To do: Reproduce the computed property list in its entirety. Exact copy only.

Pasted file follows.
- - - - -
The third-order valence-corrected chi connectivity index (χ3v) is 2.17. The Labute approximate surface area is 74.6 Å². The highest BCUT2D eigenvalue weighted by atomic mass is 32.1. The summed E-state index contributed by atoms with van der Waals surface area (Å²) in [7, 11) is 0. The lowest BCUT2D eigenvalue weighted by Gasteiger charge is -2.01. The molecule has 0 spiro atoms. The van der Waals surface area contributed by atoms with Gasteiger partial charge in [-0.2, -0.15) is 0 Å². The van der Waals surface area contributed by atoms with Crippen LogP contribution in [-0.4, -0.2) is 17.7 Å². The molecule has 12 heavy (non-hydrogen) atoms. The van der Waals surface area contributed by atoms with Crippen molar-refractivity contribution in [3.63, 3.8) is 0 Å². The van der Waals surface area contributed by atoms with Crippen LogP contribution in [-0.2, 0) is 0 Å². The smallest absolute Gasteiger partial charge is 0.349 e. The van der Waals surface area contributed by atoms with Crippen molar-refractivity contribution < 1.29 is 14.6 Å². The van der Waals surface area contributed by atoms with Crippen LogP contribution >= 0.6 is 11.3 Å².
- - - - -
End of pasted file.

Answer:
The third-order valence-corrected chi connectivity index (χ3v) is 2.17. The Labute approximate surface area is 74.6 Å². The highest BCUT2D eigenvalue weighted by atomic mass is 32.1. The summed E-state index contributed by atoms with van der Waals surface area (Å²) in [7, 11) is 0. The lowest BCUT2D eigenvalue weighted by Gasteiger charge is -2.01. The molecule has 0 spiro atoms. The van der Waals surface area contributed by atoms with Gasteiger partial charge in [-0.2, -0.15) is 0 Å². The van der Waals surface area contributed by atoms with Crippen LogP contribution in [-0.4, -0.2) is 17.7 Å². The molecule has 12 heavy (non-hydrogen) atoms. The van der Waals surface area contributed by atoms with Crippen molar-refractivity contribution in [3.63, 3.8) is 0 Å². The van der Waals surface area contributed by atoms with Crippen LogP contribution in [-0.2, 0) is 0 Å². The smallest absolute Gasteiger partial charge is 0.349 e. The van der Waals surface area contributed by atoms with Crippen molar-refractivity contribution < 1.29 is 14.6 Å². The van der Waals surface area contributed by atoms with Crippen LogP contribution >= 0.6 is 11.3 Å².